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230 and 492 GHz low noise sis waveguide receivers employing tuned Nb/AlOx/Nb tunnel junctions

  • J. W. Kooi
  • M. Chan
  • B. Bumble
  • H. G. LeDuc
  • P. Schaffer
  • T. G. Phillips
Article

Abstract

We report results on two full height waveguide receivers that cover the 200–290 GHz and 380–510 GHz atmospheric windows. The receivers are part of the facility instrumentation at the Caltech Submillimeter Observatory on Mauna Kea in Hawaii. We have measured receiver noise temperatures in the range of 20K–35K DSB in the 200–290 GHz band, and 65–90K DSB in the 390–510 GHz atmospheric band. In both instances low mixer noise temperatures and very high quantum efficiency have been achieved. Conversion gain (3 dB) is possible with the 230 GHz receiver, however lowest noise and most stable operation is achieved with unity conversion gain.

A 40% operating bandwidth is achieved by using a RF compensated junction mounted in a two-tuner full height waveguide mixer block. The tuned Nb/AlO x /Nb tunnel junctions incorporate an “end-loaded” tuning stub with two quarter-wave transformer sections to tune out the large junction capacitance. Both 230 and 492 GHz SIS junctions are 0.49µm2 in size and have current densities of 8 and 10 kA/cm2 respectively.

Fourier Transform Spectrometer (FTS) measurements of the 230 and 492 GHz tuned junctions show good agreement with the measured heterodyne waveguide response.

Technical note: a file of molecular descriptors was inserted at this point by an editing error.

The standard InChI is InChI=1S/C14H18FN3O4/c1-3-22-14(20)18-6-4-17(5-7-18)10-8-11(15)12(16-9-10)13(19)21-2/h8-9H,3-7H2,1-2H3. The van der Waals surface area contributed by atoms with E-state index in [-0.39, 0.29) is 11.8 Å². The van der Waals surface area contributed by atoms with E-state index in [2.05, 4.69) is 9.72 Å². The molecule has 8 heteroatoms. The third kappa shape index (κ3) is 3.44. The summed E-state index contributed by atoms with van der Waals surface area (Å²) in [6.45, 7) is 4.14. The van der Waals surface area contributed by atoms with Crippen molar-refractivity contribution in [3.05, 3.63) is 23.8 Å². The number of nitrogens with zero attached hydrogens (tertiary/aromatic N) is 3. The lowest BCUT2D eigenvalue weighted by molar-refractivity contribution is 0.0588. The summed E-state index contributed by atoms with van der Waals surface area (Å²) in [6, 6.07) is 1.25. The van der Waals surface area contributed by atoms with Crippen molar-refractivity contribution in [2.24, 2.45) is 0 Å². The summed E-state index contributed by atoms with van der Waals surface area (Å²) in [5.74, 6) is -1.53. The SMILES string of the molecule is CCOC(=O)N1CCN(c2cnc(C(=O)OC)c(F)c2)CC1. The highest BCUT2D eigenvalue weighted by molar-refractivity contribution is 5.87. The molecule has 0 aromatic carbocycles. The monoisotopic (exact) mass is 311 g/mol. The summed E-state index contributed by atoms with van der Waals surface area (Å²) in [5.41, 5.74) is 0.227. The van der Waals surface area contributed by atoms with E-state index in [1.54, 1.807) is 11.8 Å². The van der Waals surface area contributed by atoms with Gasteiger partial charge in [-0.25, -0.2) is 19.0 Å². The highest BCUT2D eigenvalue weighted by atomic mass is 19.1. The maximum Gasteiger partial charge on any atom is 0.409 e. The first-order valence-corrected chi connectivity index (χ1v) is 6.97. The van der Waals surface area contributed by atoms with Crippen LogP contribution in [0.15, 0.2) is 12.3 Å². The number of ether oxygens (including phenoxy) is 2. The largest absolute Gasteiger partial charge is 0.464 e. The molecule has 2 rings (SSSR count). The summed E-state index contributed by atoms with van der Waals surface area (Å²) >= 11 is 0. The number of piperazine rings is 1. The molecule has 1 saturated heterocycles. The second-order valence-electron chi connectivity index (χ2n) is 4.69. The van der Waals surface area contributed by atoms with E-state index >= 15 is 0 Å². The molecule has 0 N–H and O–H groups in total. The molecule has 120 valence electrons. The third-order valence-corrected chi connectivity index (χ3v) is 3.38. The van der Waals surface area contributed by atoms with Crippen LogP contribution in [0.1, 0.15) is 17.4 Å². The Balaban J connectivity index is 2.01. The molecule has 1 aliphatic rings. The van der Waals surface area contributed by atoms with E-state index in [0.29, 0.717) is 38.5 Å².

Keywords

Tunnel Junction Noise Temperature Mixer Block Conversion Gain Fourier Transform Spectrometer 
These keywords were added by machine and not by the authors. This process is experimental and the keywords may be updated as the learning algorithm improves.

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Copyright information

© Plenum Publishing Corporation 1995

Authors and Affiliations

  • J. W. Kooi
    • 1
  • M. Chan
    • 1
  • B. Bumble
    • 2
  • H. G. LeDuc
    • 2
  • P. Schaffer
    • 1
  • T. G. Phillips
    • 1
  1. 1.Caltech Submillimeter Observatory Division of Physics, Mathematics, and AstronomyCalifornia Institute of TechnologyPasadena
  2. 2.Center for Space Microelectronics TechnologyJet Propulsion LaboratoryUSA

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